Might it be that the comments of an ancient Buddhist monk could offer some direction to those of us working at CCRMC in these difficult times? The quote above is from an unknown monk, but it has been repeated often in the modern era by Thich Nhat Hanh, a modern teacher who has authored a book about pain and suffering (The Heart of the Buddha's Teachings: Transforming Suffering into Peace, Joy, and Liberation, 1999).
So, you ask, “What does any of that have to do with CCRMC or my job?” Well…maybe upon further reflection….
In the last 6 months, I have felt great pain and I have seen much pain reflected in the faces of many (most) of my coworkers. Not the physical pain that often troubles our patients. Rather, the deep spiritual and psychological pain that one feels when the world is unsettled, risky, threatening, and uncertain.
Sometimes, the pain presents itself as a question:
“How will the economic downturn affect me?”
“Will I lose my job?”
“Can I pay the mortgage?”
“Will I have health insurance?”
“Will all of the work of my career be for naught as the County health system collapses?”
Sometimes, the pain comes forth as a feeling: anger, frustration, panic, anxiety, sadness, emptiness…
Sometimes, the pain is a behavior: arguments, mean statements, brusque actions, lackadaisical work, increased sick leave, problems sleeping, over-eating…
Sometimes, it merely festers. “Will it ever end?”
For the monk, observing the world in a very conscious way, life and pain live together at times. To live is to have pain at those times. The mother in labor, the child becoming a teenager, the adult losing a parent, anyone having surgery—pain comes with the territory and cannot be avoided. It is hardwired into life, just as the perception of pain is hardwired into our nervous system. It is inevitable…
However, the monk noticed that different approaches to the pain of life lead to much different responses to the pain. Some approaches can help us learn, others can trap us in suffering—the process of “holding” the pain in our lives on an ongoing basis. Sometimes, we all suffer with pain.
Holding the pain (suffering), means integrating it into our personality. In a very real sense, holding onto pain means becoming the pain that we feel. We become that pain as we tell ourselves stories about the pain that we feel. Suffering, or the absence of suffering, is all about the stories that we tell ourselves about the pain that we feel. Those stories can either hold the pain close, or send it away.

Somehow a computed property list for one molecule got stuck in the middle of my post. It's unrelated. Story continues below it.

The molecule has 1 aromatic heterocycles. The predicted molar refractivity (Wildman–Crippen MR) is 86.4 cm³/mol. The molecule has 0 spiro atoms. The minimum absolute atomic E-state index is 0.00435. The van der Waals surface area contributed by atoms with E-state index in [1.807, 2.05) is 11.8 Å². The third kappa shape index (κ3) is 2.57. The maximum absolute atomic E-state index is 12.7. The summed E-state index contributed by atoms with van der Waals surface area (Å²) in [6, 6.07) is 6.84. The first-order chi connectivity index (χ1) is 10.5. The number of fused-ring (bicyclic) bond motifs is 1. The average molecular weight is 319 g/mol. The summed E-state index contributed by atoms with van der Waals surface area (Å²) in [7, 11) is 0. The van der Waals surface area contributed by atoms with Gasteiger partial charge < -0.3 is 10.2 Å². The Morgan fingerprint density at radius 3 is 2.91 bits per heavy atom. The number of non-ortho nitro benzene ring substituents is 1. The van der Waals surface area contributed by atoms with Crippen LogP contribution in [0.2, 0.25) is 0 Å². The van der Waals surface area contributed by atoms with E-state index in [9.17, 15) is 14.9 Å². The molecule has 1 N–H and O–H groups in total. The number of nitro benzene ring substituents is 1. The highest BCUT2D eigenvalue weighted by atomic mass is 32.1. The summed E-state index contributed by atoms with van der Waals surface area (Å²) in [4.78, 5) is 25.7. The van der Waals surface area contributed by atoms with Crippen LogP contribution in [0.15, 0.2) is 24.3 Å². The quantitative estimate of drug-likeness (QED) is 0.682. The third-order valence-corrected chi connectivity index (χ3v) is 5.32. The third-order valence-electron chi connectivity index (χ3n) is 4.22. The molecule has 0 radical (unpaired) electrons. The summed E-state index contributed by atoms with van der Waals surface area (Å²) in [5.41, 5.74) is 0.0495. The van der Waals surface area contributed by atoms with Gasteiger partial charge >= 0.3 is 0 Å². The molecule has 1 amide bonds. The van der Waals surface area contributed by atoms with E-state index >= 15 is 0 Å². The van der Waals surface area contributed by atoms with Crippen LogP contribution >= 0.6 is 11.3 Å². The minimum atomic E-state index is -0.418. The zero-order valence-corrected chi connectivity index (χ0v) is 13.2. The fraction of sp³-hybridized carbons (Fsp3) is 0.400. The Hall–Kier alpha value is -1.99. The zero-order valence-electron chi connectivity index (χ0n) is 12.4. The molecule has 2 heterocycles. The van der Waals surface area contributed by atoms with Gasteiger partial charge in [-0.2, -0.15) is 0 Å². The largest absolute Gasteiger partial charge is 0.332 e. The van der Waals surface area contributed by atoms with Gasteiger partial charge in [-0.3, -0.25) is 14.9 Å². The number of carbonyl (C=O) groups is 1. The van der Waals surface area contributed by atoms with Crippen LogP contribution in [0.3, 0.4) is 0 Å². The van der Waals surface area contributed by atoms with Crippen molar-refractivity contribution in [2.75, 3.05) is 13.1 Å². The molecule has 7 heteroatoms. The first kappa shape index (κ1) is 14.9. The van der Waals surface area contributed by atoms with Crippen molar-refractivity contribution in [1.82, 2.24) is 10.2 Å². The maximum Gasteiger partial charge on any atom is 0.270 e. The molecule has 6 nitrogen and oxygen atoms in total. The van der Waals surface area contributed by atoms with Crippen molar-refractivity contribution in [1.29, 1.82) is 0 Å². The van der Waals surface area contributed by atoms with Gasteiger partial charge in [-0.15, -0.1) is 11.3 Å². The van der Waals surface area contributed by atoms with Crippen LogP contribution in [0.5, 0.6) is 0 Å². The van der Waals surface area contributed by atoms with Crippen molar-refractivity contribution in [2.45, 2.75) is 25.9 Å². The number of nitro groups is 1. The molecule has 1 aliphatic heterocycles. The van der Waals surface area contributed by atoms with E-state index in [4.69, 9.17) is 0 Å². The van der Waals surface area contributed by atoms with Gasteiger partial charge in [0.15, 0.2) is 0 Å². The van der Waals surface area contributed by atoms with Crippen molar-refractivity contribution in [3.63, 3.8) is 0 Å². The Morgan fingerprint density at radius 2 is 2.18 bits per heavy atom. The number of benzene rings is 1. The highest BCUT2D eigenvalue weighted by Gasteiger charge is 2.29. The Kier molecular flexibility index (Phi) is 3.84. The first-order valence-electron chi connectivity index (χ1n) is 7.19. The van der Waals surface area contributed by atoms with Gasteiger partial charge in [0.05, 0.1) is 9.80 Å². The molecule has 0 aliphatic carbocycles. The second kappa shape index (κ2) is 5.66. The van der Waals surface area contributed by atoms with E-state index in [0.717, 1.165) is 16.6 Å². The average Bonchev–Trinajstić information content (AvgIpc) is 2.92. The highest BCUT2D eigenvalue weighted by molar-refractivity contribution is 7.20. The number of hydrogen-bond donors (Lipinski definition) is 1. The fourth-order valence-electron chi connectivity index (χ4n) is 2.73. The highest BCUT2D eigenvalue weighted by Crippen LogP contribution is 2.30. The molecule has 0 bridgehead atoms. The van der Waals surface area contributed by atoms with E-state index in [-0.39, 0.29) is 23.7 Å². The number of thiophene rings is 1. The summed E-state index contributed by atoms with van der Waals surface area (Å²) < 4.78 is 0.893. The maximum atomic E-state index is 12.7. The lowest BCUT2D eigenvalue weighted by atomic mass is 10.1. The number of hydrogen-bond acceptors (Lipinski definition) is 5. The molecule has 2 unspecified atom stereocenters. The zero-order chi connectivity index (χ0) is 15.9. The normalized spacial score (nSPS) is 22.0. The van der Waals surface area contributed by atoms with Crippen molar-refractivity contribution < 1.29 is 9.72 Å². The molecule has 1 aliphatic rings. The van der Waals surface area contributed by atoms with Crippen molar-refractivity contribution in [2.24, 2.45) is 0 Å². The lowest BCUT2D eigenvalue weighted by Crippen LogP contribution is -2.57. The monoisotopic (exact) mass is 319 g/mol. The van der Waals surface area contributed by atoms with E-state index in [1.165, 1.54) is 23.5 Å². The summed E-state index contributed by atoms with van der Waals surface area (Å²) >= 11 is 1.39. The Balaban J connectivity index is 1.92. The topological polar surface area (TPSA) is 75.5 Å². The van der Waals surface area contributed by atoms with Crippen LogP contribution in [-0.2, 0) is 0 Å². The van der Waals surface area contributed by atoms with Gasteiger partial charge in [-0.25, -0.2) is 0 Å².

Stories in our lives attach meaning to our thoughts. We all hold a conglomeration of stories in our minds—and those stories provide us with our identity. The stories are the keys to meaning.
The young adult who blames a parent for all that is wrong—needing to have someone to blame in order to stand the pain brings the pain inside and prevents it from leaving. A patient who holds anger at a nurse, an employee who blames a supervisor for the frustration of the job—these examples and more hold the pain inside and cause what we call suffering. The suffering becomes an integral part of the meaning of that person’s life. It cannot go away as long as the story stays the same.
Suffering is a choice, a choice attached to a story about pain. It is a choice made either intentionally or subconsciously, that embeds our pain into our souls. A choice that gives us some identity, but it is a choice that costs us immensely. The choice to tell the story of pain to ourselves means that we cannot let it go.
However, we can “unmake” our choice if we desire. We can reframe our pain in a new story—a story that connects the episodic pain to learning and lets it pass like the pain of an immunization—helping us to heal ourselves.
The monk says that the option is ours.
So, I wonder if the thoughts of the Buddhist monk might help us all at this time......?
What do you think? What is your story about our times?
If patients only knew
24 minutes ago